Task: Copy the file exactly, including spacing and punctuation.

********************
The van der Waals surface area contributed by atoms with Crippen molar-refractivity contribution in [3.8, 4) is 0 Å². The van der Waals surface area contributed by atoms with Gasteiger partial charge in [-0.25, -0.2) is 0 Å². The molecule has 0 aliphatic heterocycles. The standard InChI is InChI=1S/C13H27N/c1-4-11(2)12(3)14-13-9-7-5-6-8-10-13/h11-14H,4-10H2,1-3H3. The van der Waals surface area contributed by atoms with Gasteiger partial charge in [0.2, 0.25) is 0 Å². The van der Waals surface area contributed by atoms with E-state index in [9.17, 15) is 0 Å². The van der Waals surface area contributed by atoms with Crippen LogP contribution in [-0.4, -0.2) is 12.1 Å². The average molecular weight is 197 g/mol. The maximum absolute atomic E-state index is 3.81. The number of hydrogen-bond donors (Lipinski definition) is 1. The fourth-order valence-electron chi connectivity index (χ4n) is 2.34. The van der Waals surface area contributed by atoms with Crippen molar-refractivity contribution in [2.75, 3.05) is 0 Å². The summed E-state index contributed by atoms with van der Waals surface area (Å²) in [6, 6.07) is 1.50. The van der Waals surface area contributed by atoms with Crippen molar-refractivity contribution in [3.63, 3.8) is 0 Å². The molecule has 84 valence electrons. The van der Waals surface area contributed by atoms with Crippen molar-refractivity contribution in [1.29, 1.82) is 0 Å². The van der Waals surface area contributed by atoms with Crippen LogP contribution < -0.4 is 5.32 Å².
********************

The van der Waals surface area contributed by atoms with Crippen molar-refractivity contribution in [3.8, 4) is 0 Å². The van der Waals surface area contributed by atoms with Gasteiger partial charge in [-0.25, -0.2) is 0 Å². The molecule has 0 aliphatic heterocycles. The standard InChI is InChI=1S/C13H27N/c1-4-11(2)12(3)14-13-9-7-5-6-8-10-13/h11-14H,4-10H2,1-3H3. The van der Waals surface area contributed by atoms with Gasteiger partial charge in [0.2, 0.25) is 0 Å². The van der Waals surface area contributed by atoms with E-state index in [9.17, 15) is 0 Å². The van der Waals surface area contributed by atoms with Crippen LogP contribution in [-0.4, -0.2) is 12.1 Å². The average molecular weight is 197 g/mol. The maximum absolute atomic E-state index is 3.81. The number of hydrogen-bond donors (Lipinski definition) is 1. The fourth-order valence-electron chi connectivity index (χ4n) is 2.34. The van der Waals surface area contributed by atoms with Crippen molar-refractivity contribution in [2.75, 3.05) is 0 Å². The summed E-state index contributed by atoms with van der Waals surface area (Å²) in [6, 6.07) is 1.50. The van der Waals surface area contributed by atoms with Crippen molar-refractivity contribution in [3.63, 3.8) is 0 Å². The molecule has 84 valence electrons. The van der Waals surface area contributed by atoms with Crippen molar-refractivity contribution in [1.29, 1.82) is 0 Å². The van der Waals surface area contributed by atoms with Crippen LogP contribution < -0.4 is 5.32 Å².